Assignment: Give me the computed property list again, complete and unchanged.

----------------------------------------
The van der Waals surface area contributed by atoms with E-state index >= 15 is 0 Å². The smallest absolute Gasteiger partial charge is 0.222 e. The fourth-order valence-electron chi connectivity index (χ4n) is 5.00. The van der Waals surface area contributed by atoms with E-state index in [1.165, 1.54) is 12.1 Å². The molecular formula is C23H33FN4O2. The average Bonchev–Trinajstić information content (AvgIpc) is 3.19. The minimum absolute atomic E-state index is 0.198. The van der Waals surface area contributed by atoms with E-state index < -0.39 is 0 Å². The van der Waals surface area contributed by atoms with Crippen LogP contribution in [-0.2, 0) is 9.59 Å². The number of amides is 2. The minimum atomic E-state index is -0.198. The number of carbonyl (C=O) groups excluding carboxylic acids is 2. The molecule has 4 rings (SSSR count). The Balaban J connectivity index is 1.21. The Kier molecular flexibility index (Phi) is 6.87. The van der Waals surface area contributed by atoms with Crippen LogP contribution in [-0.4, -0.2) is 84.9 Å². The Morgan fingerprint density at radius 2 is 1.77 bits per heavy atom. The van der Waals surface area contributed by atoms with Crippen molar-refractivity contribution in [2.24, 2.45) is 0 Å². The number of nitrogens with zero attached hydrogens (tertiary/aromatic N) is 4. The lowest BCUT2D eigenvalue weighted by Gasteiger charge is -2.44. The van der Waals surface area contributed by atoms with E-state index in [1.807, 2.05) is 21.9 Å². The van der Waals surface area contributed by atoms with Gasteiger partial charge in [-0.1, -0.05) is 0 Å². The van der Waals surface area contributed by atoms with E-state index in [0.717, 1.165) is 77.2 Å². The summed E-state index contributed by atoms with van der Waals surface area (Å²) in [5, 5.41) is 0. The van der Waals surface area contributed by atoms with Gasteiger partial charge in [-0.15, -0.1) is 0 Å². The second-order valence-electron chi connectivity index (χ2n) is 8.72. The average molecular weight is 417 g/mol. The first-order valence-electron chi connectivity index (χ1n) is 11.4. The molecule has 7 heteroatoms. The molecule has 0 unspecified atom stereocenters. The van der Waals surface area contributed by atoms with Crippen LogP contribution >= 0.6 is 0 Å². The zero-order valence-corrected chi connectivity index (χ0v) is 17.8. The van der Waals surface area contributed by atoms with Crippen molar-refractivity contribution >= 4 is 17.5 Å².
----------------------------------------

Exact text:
The van der Waals surface area contributed by atoms with E-state index >= 15 is 0 Å². The smallest absolute Gasteiger partial charge is 0.222 e. The fourth-order valence-electron chi connectivity index (χ4n) is 5.00. The van der Waals surface area contributed by atoms with E-state index in [1.165, 1.54) is 12.1 Å². The molecular formula is C23H33FN4O2. The average Bonchev–Trinajstić information content (AvgIpc) is 3.19. The minimum absolute atomic E-state index is 0.198. The van der Waals surface area contributed by atoms with E-state index < -0.39 is 0 Å². The van der Waals surface area contributed by atoms with Crippen LogP contribution in [-0.2, 0) is 9.59 Å². The number of amides is 2. The minimum atomic E-state index is -0.198. The number of carbonyl (C=O) groups excluding carboxylic acids is 2. The molecule has 4 rings (SSSR count). The Balaban J connectivity index is 1.21. The Kier molecular flexibility index (Phi) is 6.87. The van der Waals surface area contributed by atoms with Crippen LogP contribution in [-0.4, -0.2) is 84.9 Å². The Morgan fingerprint density at radius 2 is 1.77 bits per heavy atom. The van der Waals surface area contributed by atoms with Crippen molar-refractivity contribution in [2.24, 2.45) is 0 Å². The number of nitrogens with zero attached hydrogens (tertiary/aromatic N) is 4. The lowest BCUT2D eigenvalue weighted by Gasteiger charge is -2.44. The van der Waals surface area contributed by atoms with E-state index in [1.807, 2.05) is 21.9 Å². The van der Waals surface area contributed by atoms with Gasteiger partial charge in [-0.1, -0.05) is 0 Å². The van der Waals surface area contributed by atoms with E-state index in [0.717, 1.165) is 77.2 Å². The summed E-state index contributed by atoms with van der Waals surface area (Å²) in [5, 5.41) is 0. The van der Waals surface area contributed by atoms with Gasteiger partial charge in [-0.15, -0.1) is 0 Å². The second-order valence-electron chi connectivity index (χ2n) is 8.72. The average molecular weight is 417 g/mol. The first-order valence-electron chi connectivity index (χ1n) is 11.4. The molecule has 7 heteroatoms. The molecule has 0 unspecified atom stereocenters. The van der Waals surface area contributed by atoms with Crippen LogP contribution >= 0.6 is 0 Å². The zero-order valence-corrected chi connectivity index (χ0v) is 17.8. The van der Waals surface area contributed by atoms with Crippen molar-refractivity contribution >= 4 is 17.5 Å².